Developmental Disabilities

Down Syndrome

Down Syndrome

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Down syndrome is a condition in which a baby is born with an extra chromosome. Chromosomes are small “packages” of genes in the body. They determine how a baby’s body forms during pregnancy and how, as the baby grows in the womb and after birth, the baby’s body functions. Normally, a baby is born with 46 chromosomes. Babies born with Down syndrome have an extra copy of one of these chromosomes. This extra copy changes the body’s and brain’s normal development and causes mental and physical problems for the baby.

Even though people with Down syndrome might have some physical and mental features in common, symptoms of Down syndrome can range from mild to severe. Usually, mental development and physical development are slower in people with Down syndrome than in those without it.
Some common physical signs of Down syndrome include:

  • A flat face with an upward slant to the eye, a short neck, small ears, and a large tongue
  • Tiny white spots on the iris (colored part) of the eye
  • Small hands and feet
  • A single crease across the palm of the hand
  • Small pinky fingers that sometimes curve toward the thumb
  • Poor muscle tone or loose ligaments


www.ndss.org

National Down Syndrome Society

  • Down syndrome occurs when an individual has three, rather than two, copies of the 21st chromosome. This additional genetic material alters the course of development and causes the characteristics associated with Down syndrome.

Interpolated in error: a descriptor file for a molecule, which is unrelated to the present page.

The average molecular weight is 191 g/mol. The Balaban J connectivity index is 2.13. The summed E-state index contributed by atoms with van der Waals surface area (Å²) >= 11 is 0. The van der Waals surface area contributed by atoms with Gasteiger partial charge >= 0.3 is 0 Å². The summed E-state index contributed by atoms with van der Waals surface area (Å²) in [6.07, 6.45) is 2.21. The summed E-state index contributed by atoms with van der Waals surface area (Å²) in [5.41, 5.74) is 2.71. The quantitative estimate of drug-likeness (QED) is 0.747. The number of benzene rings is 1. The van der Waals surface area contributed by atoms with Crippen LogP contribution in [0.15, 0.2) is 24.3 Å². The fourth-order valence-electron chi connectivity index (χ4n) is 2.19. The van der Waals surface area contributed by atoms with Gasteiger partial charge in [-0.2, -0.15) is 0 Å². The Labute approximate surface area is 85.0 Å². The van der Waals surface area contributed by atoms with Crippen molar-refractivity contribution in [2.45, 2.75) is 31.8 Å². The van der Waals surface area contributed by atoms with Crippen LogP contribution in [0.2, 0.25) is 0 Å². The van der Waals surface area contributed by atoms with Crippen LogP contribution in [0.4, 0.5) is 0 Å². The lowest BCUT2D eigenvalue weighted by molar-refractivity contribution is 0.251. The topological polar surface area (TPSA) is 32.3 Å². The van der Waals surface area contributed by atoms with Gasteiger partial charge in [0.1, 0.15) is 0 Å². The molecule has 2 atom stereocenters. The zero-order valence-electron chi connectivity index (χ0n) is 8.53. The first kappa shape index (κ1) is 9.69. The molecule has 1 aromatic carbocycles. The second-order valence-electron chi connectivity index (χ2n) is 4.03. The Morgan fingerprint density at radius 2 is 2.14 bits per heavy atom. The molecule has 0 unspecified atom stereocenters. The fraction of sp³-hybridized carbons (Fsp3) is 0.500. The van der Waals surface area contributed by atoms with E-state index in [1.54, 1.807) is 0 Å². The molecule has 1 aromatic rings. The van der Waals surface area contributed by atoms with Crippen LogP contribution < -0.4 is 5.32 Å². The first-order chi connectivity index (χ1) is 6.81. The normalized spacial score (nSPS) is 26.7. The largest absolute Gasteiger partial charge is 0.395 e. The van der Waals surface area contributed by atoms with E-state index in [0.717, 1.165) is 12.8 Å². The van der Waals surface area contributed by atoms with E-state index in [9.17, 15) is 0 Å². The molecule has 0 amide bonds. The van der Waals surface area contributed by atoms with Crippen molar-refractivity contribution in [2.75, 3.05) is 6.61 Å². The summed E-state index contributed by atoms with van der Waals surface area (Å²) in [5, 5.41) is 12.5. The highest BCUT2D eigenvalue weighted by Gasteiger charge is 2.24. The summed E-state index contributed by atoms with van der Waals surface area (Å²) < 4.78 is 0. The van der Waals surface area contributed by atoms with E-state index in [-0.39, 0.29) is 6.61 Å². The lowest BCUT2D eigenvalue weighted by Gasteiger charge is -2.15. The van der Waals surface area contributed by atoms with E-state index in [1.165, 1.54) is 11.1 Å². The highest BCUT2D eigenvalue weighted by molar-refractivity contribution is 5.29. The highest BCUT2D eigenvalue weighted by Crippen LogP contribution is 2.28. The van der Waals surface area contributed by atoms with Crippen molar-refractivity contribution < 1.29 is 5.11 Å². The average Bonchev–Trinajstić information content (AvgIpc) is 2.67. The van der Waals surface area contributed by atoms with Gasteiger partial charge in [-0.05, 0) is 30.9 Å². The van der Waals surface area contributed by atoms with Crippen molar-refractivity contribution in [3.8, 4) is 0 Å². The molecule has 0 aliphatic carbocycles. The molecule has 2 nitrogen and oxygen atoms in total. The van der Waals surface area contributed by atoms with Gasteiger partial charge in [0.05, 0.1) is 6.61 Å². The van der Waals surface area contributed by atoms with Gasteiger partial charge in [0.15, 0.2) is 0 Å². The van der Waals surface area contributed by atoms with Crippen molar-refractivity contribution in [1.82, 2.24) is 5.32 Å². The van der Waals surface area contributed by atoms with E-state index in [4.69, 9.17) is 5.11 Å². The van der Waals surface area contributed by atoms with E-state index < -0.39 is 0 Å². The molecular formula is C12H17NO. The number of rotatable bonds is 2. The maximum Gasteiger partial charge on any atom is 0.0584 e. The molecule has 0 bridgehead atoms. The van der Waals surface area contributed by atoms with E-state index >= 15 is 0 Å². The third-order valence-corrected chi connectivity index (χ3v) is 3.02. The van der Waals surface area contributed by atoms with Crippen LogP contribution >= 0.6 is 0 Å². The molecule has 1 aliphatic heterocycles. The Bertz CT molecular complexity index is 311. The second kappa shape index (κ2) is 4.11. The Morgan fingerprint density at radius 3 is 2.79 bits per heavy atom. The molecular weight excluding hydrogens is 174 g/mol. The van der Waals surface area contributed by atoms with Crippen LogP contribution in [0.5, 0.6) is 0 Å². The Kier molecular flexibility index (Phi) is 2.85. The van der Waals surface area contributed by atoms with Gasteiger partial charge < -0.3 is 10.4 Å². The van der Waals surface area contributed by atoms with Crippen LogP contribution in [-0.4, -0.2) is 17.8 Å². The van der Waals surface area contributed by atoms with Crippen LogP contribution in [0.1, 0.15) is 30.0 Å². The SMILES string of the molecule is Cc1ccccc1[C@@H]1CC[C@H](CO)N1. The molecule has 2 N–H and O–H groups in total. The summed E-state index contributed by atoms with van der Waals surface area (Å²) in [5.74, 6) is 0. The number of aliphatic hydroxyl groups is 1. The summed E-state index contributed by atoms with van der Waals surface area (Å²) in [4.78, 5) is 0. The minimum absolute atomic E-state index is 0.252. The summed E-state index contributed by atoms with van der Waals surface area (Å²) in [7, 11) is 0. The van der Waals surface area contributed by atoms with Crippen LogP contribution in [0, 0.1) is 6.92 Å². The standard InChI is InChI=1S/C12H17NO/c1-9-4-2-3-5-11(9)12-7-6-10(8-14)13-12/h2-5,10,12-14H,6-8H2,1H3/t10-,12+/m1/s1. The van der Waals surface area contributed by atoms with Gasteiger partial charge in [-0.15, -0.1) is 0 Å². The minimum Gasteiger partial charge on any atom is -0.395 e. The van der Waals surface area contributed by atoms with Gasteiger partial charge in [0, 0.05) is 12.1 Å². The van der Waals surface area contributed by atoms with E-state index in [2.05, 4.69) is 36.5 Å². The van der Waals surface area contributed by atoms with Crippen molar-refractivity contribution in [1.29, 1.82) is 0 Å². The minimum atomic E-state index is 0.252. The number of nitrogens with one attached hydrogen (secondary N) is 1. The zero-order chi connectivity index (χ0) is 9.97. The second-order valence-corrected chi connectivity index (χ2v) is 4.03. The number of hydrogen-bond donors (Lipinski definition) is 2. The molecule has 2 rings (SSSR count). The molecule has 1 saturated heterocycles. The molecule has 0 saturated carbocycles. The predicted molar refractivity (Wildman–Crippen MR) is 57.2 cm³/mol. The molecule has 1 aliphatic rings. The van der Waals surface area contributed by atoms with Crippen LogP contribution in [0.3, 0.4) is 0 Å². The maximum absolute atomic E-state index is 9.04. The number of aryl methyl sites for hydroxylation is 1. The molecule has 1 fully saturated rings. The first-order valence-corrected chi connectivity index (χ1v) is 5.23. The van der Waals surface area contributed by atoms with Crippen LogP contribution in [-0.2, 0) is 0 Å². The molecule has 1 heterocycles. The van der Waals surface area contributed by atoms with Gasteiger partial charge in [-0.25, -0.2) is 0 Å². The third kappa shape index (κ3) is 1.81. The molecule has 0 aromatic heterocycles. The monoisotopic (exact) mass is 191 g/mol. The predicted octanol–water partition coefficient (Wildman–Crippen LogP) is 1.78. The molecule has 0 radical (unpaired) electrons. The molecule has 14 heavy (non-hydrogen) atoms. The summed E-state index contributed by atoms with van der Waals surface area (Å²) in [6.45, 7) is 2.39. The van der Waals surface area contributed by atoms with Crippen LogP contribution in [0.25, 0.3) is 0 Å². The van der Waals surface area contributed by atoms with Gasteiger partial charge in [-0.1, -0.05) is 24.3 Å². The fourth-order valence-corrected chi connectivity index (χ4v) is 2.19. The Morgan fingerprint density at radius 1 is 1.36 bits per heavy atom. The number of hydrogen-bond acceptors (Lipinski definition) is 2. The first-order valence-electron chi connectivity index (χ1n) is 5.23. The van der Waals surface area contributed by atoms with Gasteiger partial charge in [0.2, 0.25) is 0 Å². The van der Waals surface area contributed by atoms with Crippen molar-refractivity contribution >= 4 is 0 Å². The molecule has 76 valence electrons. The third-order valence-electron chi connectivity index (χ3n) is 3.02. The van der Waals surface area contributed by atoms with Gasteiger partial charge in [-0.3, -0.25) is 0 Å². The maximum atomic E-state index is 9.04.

• Down syndrome is the most commonly occurring chromosomal condition. One in every 733 babies is born with Down syndrome.
    There are more than 400,000 people living with Down syndrome in the United States.
  • Down syndrome occurs in people of all races and economic levels.
    The incidence of births of children with Down syndrome increases with the age of the mother. But due to higher fertility rates in younger women, 80 percent of children with down syndrome are born to women under 35 years of age.
  • People with Down syndrome have an increased risk for certain medical conditions such as congenital heart defects, respiratory and hearing problems, Alzheimer's disease, childhood leukemia, and thyroid conditions. Many of these conditions are now treatable, so most people with Down syndrome lead healthy lives.
  • Life expectancy for people with Down syndrome has increased dramatically in recent decades - from 25 in 1983 to 60 today.
  • People with Down syndrome attend school, work, participate in decisions that affect them, and contribute to society in many wonderful ways.

 

 

Things you can do: Break down into simple tasks, positive reinforcements, visual cues, short sentences, demonstrate and repeat and encourage fine motor skills

A Drug For Down Syndrome - By Dan Hurley - an article about a Father whose child is born with Down Syndrome and how he as a neuro scientist could help her.

 

From 1989 - 1996 Dr. Turben was Assistant Professor of Teacher Education at John Carroll University. In addition to teaching Teach Education and Early Childhood-Special Education courses, she supervised masters and post-baccalaureate programs that lead to the PreK, Kindergarten, and Early Education of Handicapped Children validations. She has done research concerning the effectiveness of home visits, the importance of neighborhoods as social structures and parent involvement in schools.
Ask Dr. Susan